Artificial trans fat—in cookies, French fries, doughnuts, fried chicken, and many other foods—is the most harmful fat (on a gram-forgram basis) in the food supply. Trans fat has been causing about 50,000 fatal heart attacks annually. Some major food manufacturers, and many smaller ones, are eliminating or reducing artificial trans fat in their foods. Unfortunately, many other restaurants and food manufacturers have not switched to healthier oils. Now is the time for cities, states and federal governments to take action to completely eliminate trans fat from our food.
What is trans fat?
Most of the trans fat Americans consume is artificial trans fat that comes from partially hydrogenated oil. Partial hydrogenation is a process in which hydrogen is added to an oil to make it more solid, like margarine or shortening.
Why is trans fat so bad for you?
There are “good” fats and there are “bad” fats in our food supply. Monounsaturated and polyunsaturated fats (such as olive, canola, soybean and corn oils) are the “good” ones that help lower the “bad” LDL cholesterol. Saturated fat and trans fat are the “bad” fats that raise LDL cholesterol. But trans fat is doubly bad because it decreases HDL, the “good” cholesterol. Researchers at the Harvard School of Public Health estimate that trans fat causes 72,000 to 228,000 heart attacks, including roughly 50,000 fatal ones, per year.1 Trans fat also promotes diabetes. All told, artificial trans fat, on a gram-forgram basis is the most harmful fat of all.
Large food processors are switching oils. What about restaurant
Starting in January 2006 all Nutrition Facts labels on packaged foods had to list trans fat. The labeling regulation stimulated many food processors to replace partially hydrogenated oil with healthier oils. However, restaurants, which do not have Nutrition Facts labels, have been slower to eliminate trans fat. While some of the biggest chains, such as Wendy’s, KFC, and Ruby Tuesday, as well as numerous smaller restaurants and national food-service companies have greatly reduced, if not eliminated, the amount of trans fat in their products, the majority of restaurants have not switched to healthier oils.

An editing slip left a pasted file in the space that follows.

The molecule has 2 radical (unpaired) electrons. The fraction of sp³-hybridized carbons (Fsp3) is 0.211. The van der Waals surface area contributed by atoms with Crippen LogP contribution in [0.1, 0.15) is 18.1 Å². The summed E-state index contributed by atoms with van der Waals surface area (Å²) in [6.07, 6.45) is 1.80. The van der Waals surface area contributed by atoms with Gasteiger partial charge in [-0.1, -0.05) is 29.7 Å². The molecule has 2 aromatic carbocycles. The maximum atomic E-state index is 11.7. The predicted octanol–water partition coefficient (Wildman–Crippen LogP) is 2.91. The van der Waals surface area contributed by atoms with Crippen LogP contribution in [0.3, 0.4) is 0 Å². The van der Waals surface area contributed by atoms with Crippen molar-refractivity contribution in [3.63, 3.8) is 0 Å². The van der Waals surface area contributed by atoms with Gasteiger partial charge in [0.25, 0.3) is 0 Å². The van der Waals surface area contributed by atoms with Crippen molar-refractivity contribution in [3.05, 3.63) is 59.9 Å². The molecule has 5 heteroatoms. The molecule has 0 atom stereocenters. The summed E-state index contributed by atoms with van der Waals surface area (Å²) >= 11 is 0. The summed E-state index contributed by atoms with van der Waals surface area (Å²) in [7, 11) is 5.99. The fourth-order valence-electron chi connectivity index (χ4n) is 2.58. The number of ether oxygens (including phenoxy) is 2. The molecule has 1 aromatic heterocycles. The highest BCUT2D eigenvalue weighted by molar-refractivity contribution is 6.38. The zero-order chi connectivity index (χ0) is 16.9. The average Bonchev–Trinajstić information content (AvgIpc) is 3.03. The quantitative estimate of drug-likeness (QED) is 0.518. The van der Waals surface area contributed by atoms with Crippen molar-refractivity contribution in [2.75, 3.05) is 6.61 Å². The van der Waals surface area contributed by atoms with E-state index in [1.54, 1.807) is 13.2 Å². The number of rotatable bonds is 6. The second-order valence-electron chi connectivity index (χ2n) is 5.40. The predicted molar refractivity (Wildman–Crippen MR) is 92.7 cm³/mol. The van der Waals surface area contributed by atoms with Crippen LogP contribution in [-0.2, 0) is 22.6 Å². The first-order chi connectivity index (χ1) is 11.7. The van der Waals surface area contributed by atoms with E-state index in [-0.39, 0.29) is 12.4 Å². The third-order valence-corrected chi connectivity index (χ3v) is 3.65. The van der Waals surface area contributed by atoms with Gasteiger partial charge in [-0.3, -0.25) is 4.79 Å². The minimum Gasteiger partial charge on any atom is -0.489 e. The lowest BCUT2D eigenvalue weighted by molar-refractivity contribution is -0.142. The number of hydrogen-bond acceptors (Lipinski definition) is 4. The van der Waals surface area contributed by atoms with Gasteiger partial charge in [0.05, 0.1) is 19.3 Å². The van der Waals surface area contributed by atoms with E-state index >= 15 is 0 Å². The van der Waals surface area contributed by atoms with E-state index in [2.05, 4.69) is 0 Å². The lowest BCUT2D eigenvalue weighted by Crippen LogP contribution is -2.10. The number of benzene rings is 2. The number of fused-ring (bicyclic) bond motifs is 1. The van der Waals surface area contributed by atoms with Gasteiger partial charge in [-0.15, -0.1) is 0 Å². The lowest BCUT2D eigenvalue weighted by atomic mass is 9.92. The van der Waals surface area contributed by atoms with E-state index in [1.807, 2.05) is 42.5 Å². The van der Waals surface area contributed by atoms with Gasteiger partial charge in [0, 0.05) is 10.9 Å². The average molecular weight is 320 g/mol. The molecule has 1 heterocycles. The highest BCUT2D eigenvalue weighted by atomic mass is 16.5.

Is trans fat banned anywhere?
In early 2007, New York City and Philadelphia passed laws largely eliminating artificial trans fat from restaurants. In May 2007, Montgomery County, Maryland passed a similar law, followed by Brookline, Massachusetts; King County (Seattle) Washington; Nassau, Westchester and Albany Counties, New York; Boston, Massachusetts; Baltimore, Maryland; Stamford, Connecticut; Cambridge, MA, and most recently California. Many other states, cities, and counties have similar pending legislation (see www.cspinet.org/nutritionpolicy for legislative updates). In 2004, Denmark became the first nation to virtually ban partially hydrogenated oils and largely eliminate artificial trans fat from the diet.
What should governments do?
State and local governments need to pass laws to get trans fat out of restaurants. Voluntary programs don’t work. New York City tried to persuade restaurants to eliminate trans fats, but a year-long education campaign failed—few if any restaurants had switched to healthier oils. Congress or the Food and Drug Administration (FDA) also could eliminate trans fat nationally over a period of several years.
Are healthy alternatives available?
Many healthy trans-fat-free oils, such as soy, corn, canola, safflower, and sunflower oils, are available and can easily replace partially hydrogenated frying oil. When harder fats are needed to make piecrusts and other baked goods, trans-fat-free margarines and shortenings can be used. Even Crisco, the quintessential solid shortening made with partially hydrogenated oil, now contains less than 0.5g of trans fat per serving.
Are replacement oils more expensive?
Most alternative oils should not affect the price of menu items. Though some are slightly more expensive than partially hydrogenated oils, many restaurants have found that they have a longer fry-life.
For more information, go to www.cspinet.org/nutritionpolicy or call Julie Greenstein at 202-777-8331. Center for Science in the Public Interest, 1220 L St. N.W., Suite 300, Washington, D.C. 20005
Reference: 1. Mozaffarian D, Katan MB, Ascherio A, Stampfer MJ, Willett WC. Trans fatty acids and cardiovascular disease. N Engl J Med. 2006 Volume 354:1601-1613